I remember an acceptance speech Oprah Winfrey gave for her lifetime achievement at the 2018 Golden Globes. She proudly burst into a saying, “A new day is on the horizon” as the crowd of actors burst into applauses and cheers. Her words gave people sitting near and far, a sense of hope. This hope would take women into a new era where change was enacted, and a reality for a voice formed into fruition.
Perhaps, like Oprah’s strong statement, a new day is on the horizon, but it seems so far away.
“Help is on the way”
This week, I’m currently working with a reporter on a mental health story about those affected by the recent winter storms. One thing that stood out to me was how these residents wondered if they were the only ones with new arising feelings and mood changes— ultimately leading to loneliness.
Throughout this pandemic, we’ve seen spurts of loneliness spread almost as fast as the virus itself. Amid the already recommended stay-at-home order, masks give us the option to quietly not respond, and the zoom ‘camera off’ mode allows us to fade in the background. Our opportunity to be alone has grown more than ever as we become mandated introverts.
Even though it’s logical to be as safe and adapt as quickly to the new world, that doesn’t make it easy. With Abbott’s recent recommendations, we witness businesses opening up faster than we are opening ourselves. The vaccine is stimulating our world in the right direction, but people are still sick with both COVID-19 and/or the illness of loneliness.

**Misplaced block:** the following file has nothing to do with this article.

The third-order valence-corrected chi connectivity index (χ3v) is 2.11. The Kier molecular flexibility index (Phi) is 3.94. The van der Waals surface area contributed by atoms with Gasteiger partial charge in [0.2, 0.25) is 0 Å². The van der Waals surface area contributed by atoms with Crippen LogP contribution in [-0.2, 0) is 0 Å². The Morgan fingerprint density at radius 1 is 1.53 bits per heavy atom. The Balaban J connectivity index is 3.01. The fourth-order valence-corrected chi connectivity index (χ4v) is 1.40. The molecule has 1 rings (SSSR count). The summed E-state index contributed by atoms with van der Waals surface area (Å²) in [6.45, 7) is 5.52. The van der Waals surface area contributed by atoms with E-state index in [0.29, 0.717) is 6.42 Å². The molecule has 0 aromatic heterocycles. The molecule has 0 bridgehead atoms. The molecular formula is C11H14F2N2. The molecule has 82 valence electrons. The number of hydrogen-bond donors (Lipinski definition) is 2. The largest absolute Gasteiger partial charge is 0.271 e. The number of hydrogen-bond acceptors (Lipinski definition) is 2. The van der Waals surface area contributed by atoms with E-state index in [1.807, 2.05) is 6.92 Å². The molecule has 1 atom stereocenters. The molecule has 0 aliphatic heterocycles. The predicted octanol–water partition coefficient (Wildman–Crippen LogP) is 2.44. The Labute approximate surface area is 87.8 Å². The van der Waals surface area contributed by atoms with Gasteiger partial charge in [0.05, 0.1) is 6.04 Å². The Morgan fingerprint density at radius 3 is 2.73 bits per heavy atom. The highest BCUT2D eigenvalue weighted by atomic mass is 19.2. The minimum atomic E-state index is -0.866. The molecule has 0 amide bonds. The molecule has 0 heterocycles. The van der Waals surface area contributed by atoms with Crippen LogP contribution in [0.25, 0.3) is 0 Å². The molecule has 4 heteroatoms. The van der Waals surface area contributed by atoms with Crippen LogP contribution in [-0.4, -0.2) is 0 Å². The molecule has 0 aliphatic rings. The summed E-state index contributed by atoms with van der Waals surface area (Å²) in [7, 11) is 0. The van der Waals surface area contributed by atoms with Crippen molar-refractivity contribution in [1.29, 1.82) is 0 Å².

My greatest hope is that one can find themselves near and dear to confide in. You may have roommates, a partner, or friends to live with, but that isn’t enough. Pre-COVID-19 pandemic showed us that loneliness can still be present, so having people around isn’t always the solution. This week I called my best friend to sit on the phone with me as we finished our assignments. It took me back to the days we spent goofing around at the Perry-Castenada Library at UT. Florescent lights flickered, many students pacing back and forth struggling to find a seat in the crowded space, and an aroma of Expo markers spreads throughout the floor. My peers and I sometimes slightly complained about how ugly and chaotic the PCL was. I realize, I took advantage of those long nights. When it seemed as if we were getting nothing done, staring at the same problem over and over again, we still had each other. The companionship made getting through a chemistry class as a journalism major, doable.